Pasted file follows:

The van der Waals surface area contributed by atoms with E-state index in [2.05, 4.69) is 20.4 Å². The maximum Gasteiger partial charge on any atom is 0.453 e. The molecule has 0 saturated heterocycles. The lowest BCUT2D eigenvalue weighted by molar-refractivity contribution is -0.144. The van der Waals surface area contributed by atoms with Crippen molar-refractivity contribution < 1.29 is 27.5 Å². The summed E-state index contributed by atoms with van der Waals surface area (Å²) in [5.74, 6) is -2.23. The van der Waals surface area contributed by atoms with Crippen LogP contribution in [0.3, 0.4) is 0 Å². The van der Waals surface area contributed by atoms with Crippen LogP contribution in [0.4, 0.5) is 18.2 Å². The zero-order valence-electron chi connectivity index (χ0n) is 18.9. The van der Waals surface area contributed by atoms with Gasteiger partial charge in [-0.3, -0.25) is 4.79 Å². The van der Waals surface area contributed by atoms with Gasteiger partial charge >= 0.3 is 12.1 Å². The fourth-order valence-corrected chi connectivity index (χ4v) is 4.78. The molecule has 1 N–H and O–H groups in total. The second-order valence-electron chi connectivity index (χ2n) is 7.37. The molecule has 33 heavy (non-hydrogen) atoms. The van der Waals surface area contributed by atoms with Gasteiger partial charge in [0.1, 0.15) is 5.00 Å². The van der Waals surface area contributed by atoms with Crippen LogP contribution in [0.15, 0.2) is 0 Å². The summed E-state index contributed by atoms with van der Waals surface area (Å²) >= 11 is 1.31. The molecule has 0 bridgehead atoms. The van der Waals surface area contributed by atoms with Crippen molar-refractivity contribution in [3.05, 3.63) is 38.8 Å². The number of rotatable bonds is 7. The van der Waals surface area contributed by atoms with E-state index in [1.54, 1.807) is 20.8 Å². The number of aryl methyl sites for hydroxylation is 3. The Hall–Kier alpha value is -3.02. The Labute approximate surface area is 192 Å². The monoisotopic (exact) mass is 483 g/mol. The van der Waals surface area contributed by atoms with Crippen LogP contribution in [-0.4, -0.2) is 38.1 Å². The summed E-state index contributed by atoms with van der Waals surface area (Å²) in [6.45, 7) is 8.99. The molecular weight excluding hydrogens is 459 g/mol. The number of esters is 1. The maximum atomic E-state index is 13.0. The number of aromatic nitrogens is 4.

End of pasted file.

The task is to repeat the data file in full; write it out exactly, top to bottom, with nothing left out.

The van der Waals surface area contributed by atoms with E-state index in [2.05, 4.69) is 20.4 Å². The maximum Gasteiger partial charge on any atom is 0.453 e. The molecule has 0 saturated heterocycles. The lowest BCUT2D eigenvalue weighted by molar-refractivity contribution is -0.144. The van der Waals surface area contributed by atoms with Crippen molar-refractivity contribution < 1.29 is 27.5 Å². The summed E-state index contributed by atoms with van der Waals surface area (Å²) in [5.74, 6) is -2.23. The van der Waals surface area contributed by atoms with Crippen LogP contribution in [0.3, 0.4) is 0 Å². The van der Waals surface area contributed by atoms with Crippen LogP contribution in [0.4, 0.5) is 18.2 Å². The zero-order valence-electron chi connectivity index (χ0n) is 18.9. The van der Waals surface area contributed by atoms with Gasteiger partial charge in [-0.3, -0.25) is 4.79 Å². The van der Waals surface area contributed by atoms with Gasteiger partial charge >= 0.3 is 12.1 Å². The fourth-order valence-corrected chi connectivity index (χ4v) is 4.78. The molecule has 1 N–H and O–H groups in total. The second-order valence-electron chi connectivity index (χ2n) is 7.37. The molecule has 33 heavy (non-hydrogen) atoms. The van der Waals surface area contributed by atoms with Gasteiger partial charge in [0.1, 0.15) is 5.00 Å². The van der Waals surface area contributed by atoms with Crippen LogP contribution in [0.15, 0.2) is 0 Å². The summed E-state index contributed by atoms with van der Waals surface area (Å²) >= 11 is 1.31. The molecule has 0 bridgehead atoms. The van der Waals surface area contributed by atoms with Crippen molar-refractivity contribution in [3.05, 3.63) is 38.8 Å². The number of rotatable bonds is 7. The van der Waals surface area contributed by atoms with E-state index in [1.54, 1.807) is 20.8 Å². The number of aryl methyl sites for hydroxylation is 3. The Hall–Kier alpha value is -3.02. The Labute approximate surface area is 192 Å². The monoisotopic (exact) mass is 483 g/mol. The van der Waals surface area contributed by atoms with Crippen LogP contribution in [-0.4, -0.2) is 38.1 Å². The summed E-state index contributed by atoms with van der Waals surface area (Å²) in [6.45, 7) is 8.99. The molecular weight excluding hydrogens is 459 g/mol. The number of esters is 1. The maximum atomic E-state index is 13.0. The number of aromatic nitrogens is 4.